Part VI – Problem Definition
We mentioned in the last part that all human pursuits reduce to
1. longing for inexhaustible happiness,
2. longing for eternal existence and
3. longing for knowledge absolute.
How a person pursues to achieve these will depend on one’s likes and dislikes, but the bottom line is the same. In the bRRihadAraNyaka Upanishad, Yagnavalkya teaches his wife Maitreyi:“a husband does not love his wife for wife’s sake; what he loves is only the happy state of mind that she brings, and he loves her as long as she is the source of that happiness. Similarly a wife does not love her husband for the husband’s sake, what she loves is only her happy state of mind that he brings and she loves him as long as he is the source of that happiness”. The relationship can become sour when they do not gain any more happiness from each other and the intense love can even become intense hatred for each other.
In fact, no body loves any object for the object’s sake but only loves the happy state of mind that the object brings. Thus, longing for happiness becomes the bottom line for all desires and desire prompted actions. While these three fundamental pursuits form the basis for all life activities as well as inactivity, Vedanta observes that no one can achieve what they are longing for through any pursuits. Any pursuit, by definition, is finite and the result necessarily will be finite. Even if the finite results give a glimpse of happiness, a series of finite results cannot add up to the infinite happiness that we are longing for. If and when one recognizes this, Vedanta advises him to approach a competent teacher, with a proper attitude of learning to gain the knowledge that is required to solve the problem. A competent teacher is one who himself was a sincere student who, having recognized this fundamental human problem through the process of retrospection and analysis, approached a teacher who was competent enough to teach. Thus Vedanta is taught from a teacher to the taught and is a perennial philosophy that is passed on from generation to generation starting, as Krishna says in Gita, from the original teacher himself. The obligation of every student, who learned from his teacher, is to pass this knowledge on to the next worthy student, so that the light of the torch is handed over to the next. This obligation to the teacher is called in Sanskrit as ‘AchArya RRiNa or RRiShi RRiNa’ [RRiNa means ‘obligation, duty or debt’].
‘Why do we need a teacher and why can’t we just study Vedanta ourselves in the library?’ are the questions generally people ask. These are valid questions. When Swami Chinmayananda-ji was asked that question, he answered, “Ask that question to the library”. After a long pause, he then answered - There as several reasons why one should study Vedanta under the guidance of ‘Live’ guru. The first reason is that Vedanta is not an objective science, but about the subject, about ‘oneself’. Hence it cannot be objectified or quantified or described. In principle, words that are finite fail to describe that which is infinite. However, ‘words’ become proper tools in the hands of a competent teacher who can uplift his student’s mind, which has been properly trained in the contemplative thinking, to leap forward beyond the words in the direction indicated by the words. Thus words are only pointers and pointers are different from that which is pointed to.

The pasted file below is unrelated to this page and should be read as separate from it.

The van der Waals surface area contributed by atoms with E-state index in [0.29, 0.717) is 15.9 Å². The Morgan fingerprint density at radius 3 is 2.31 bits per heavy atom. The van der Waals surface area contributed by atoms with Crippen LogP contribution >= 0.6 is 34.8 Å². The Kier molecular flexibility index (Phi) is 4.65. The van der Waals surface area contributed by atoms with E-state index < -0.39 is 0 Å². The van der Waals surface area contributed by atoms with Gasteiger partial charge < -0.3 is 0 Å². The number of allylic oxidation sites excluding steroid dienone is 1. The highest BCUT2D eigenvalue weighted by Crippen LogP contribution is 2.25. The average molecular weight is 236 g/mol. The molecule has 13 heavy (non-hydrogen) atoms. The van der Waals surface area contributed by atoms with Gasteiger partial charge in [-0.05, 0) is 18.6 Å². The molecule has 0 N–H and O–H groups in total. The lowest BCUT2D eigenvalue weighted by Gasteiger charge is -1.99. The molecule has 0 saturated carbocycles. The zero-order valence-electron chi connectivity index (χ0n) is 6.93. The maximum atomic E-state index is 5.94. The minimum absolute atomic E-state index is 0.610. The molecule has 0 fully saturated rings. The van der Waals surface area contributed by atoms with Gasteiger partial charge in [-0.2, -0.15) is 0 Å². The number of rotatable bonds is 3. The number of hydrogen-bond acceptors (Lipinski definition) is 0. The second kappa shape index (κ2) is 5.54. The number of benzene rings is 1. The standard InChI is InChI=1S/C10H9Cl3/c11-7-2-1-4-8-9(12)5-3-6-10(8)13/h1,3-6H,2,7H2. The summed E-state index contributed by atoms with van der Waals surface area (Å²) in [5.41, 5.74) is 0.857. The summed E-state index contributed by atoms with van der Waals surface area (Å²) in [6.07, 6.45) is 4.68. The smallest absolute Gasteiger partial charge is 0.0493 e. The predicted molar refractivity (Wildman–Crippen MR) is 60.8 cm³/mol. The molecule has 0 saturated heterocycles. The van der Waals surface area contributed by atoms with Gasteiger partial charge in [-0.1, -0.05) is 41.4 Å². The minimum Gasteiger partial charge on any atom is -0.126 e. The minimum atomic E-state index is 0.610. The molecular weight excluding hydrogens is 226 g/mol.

In order to leap forward (actually it is a quantum leap into the PRESENT, as we will see later), one has to have a proper frame of mind, which Shankara described as the four-fold qualifications required to study Vedanta. Most important, as was outlined earlier, is the shraddhA or full faith in the words of Vedanta as interpreted by his teacher. One’s mind should be ‘in-tune’ with that of the teacher for teaching to be fruitful. The second reason is that the study of Vedantic scriptures without a proper guide is like entering the forest without a proper guide. One can get lost completely without a way out. The problem gets compounded if the teacher himself does not have clear understanding of the import of the scriptures. Hence, the emphasis is on the competent teacher. How does one know a priori ‘Who is a competent teacher?’ Here is a Catch 22 situation. For that, Vedanta says: one is lead to a proper teacher when one is ready or, in a more polite way, it can be said that only by the grace of God one is lead to a proper teacher. In the avadhUta gIta, Bhagavan Dattatreya says that only by the grace of God will one have an inclination to Advaita Vedanta
(IsvArnugrahAt eva pumsAm advaita vAsanA). As Swami Chinmayanandaji says: ‘One does not need to go and hunt for a teacher. An appropriate teacher will come when one is ready; just as a flower need not go in search of a bee - all it has to do is to bloom itself to its full glory and a bee shall come wherever the flower is’. The way to bloom is through karma yoga and with constant company of the good so that the mind will slowly bloom to recognize the higher values. Satsang or company of the good is emphasized throughout by Shankara.
Proceed to the next essay.